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Clear Skin Max
Clear Skin Max is a popular acne treatment. This article reviews Clear Skin Max from a scientific/research perspective.
In the world of acne treatments, acne systems are generally preferred over individual acne products.
That could be due to a variety of reasons:
Regardless of the reason, most people suffering from acne are familiar with many different types of acne systems. One of the newer and more popular acne systems is Clear Skin Max.
In this Clear Skin Max review, we'll take a look at what the Clear Skin Max system is, why it's popular, and whether or not the research supports the idea that Clear Skin Max is an effective acne treatment.
Clear Skin Max touts itself as a 6 part cleansing system. It's biggest feature compared to other acne systems is its use of natural ingredients. The system is made up of the following six parts:
Many of these use similar ingredients, but are designed for different types of treatment.
In general, the goal is not to look at whether or not any acne treatment helps one individual cure their acne. The goal of any Clear Skin Max review is to determine if the ingredients have any research or medical basis for believing they can cure acne.
When looking over the Clear Skin Max system, the following represent the ingredients that the company claims will reduce acne:
Clear Skin Max claims to base their product on current research. Presumably, there will be evidence that most or all of these ingredients benefit those suffering from acne.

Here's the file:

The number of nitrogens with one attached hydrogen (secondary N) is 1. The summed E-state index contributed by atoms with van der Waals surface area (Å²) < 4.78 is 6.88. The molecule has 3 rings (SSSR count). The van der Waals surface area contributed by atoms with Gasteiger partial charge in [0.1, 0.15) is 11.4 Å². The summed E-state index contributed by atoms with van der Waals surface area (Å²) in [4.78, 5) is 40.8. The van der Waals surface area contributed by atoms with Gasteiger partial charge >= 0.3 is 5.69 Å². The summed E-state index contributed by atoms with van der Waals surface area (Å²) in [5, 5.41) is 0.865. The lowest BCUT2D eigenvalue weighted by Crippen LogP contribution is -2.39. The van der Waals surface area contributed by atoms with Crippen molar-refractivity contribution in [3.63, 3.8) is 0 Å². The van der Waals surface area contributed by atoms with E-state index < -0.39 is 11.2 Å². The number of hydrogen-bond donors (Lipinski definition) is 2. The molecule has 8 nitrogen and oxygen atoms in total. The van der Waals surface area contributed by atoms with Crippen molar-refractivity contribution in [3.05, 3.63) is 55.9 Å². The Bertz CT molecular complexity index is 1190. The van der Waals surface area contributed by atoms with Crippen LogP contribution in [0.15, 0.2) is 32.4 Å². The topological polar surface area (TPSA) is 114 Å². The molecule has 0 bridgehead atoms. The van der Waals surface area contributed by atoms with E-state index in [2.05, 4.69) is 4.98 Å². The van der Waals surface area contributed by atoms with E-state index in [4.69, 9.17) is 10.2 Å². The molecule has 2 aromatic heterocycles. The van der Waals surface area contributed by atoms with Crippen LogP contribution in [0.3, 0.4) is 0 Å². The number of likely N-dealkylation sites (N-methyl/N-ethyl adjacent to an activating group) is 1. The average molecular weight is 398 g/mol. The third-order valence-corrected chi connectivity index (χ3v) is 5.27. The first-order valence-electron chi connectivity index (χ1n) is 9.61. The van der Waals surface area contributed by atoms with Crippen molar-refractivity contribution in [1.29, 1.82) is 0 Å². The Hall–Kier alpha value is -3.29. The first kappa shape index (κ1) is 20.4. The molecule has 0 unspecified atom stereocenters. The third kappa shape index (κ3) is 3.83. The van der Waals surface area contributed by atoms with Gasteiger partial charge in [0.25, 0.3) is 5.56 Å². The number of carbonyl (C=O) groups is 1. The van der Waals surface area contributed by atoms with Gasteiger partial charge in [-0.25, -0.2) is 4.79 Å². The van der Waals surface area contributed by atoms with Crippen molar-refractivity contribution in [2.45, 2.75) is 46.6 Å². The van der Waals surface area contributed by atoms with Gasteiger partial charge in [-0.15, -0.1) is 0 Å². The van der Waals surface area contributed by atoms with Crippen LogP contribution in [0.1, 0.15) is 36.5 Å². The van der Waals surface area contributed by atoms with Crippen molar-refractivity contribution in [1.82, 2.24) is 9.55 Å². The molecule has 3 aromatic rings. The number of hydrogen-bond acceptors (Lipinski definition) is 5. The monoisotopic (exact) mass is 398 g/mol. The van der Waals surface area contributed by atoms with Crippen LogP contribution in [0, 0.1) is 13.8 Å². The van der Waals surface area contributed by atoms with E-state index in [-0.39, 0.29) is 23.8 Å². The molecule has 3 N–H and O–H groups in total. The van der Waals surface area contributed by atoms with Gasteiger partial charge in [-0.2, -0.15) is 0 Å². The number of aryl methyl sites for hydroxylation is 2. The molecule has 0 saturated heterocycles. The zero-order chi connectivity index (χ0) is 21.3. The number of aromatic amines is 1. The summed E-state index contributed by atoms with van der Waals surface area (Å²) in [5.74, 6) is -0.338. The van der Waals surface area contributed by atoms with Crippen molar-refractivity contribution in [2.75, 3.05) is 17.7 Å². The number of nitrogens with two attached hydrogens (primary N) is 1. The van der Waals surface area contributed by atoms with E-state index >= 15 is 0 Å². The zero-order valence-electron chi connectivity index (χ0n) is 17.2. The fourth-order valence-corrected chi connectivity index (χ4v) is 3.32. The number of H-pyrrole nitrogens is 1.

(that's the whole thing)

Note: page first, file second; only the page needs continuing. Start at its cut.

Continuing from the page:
The best course of action is to break them down individually and see what the research has to say.
Tea Tree Oil is an encouraging choice for the Clear Skin Max acne treatment system.
In several studies, this extract has been compared to benzoyl peroxide in terms of both efficacy and side effects. Within these studies, it was found that tea tree oil was not generally as damaging to the skin, but took longer to work than benzoyl peroxide.
This would conceivably indicate that tea tree oil is simply a weaker, but still effective method of treatment compared to benzoyl peroxide. As a natural replacement for the essential drug, tea tree oil is useful.
It's important to remember that the oil can still cause skin irritation, just as benzoyl peroxide can. It's simply believed to be less severe overall, especially for those with sensitive skin.
The Clear Skin Max company claims that bladderwrack decreases skin thickness and improves elasticity, making it beneficial for acne.
It's not clear how improved elasticity or decreased skin thickness benefits acne sufferers.
Research does not appear to support the idea that bladderwrack has any effect on acne. However, bladderwrack does contain iodine, and there are some that believe that iodine may be beneficial for acne, due to its effects on hypothyroidism (a condition that is known to cause acne).
Many people use topical iodine treatments to improve their acne, though it's not clear how much iodine is in the Clear Skin Max system.
Overall, this ingredient does not appear to affect acne, although the research is still unclear.
In the Clear Skin Max system, chamomile is believed to have antiseptic and healing qualities.
There is insufficient evidence to support this theory, with few to no studies indicating that chamomile is beneficial for the skin.
Some studies have supported the idea that chamomile may be beneficial for acne and other skin conditions. However, most of these studies were completed with an inadequate sample size. The most often sighted study is reported to be "partially double blind" (meaning, not fully double blind), and used a sample of only 7 men and 7 women – too small to draw any meaningful conclusions.
Still, it is unlikely that chamomile extract makes acne worse, and there doesn't appear to be any evidence of side effects, so this ingredient should be harmless to the skin and not interact with the rest of the system.
It's true that dry skin is not the solution for acne.
In general, if you dry out your skin oils, your face will simply create more oil to compensate. This defeats the purpose of drying the skin and could make acne worse.
Clear Skin Max uses algae extract to provide the skin with more moisture.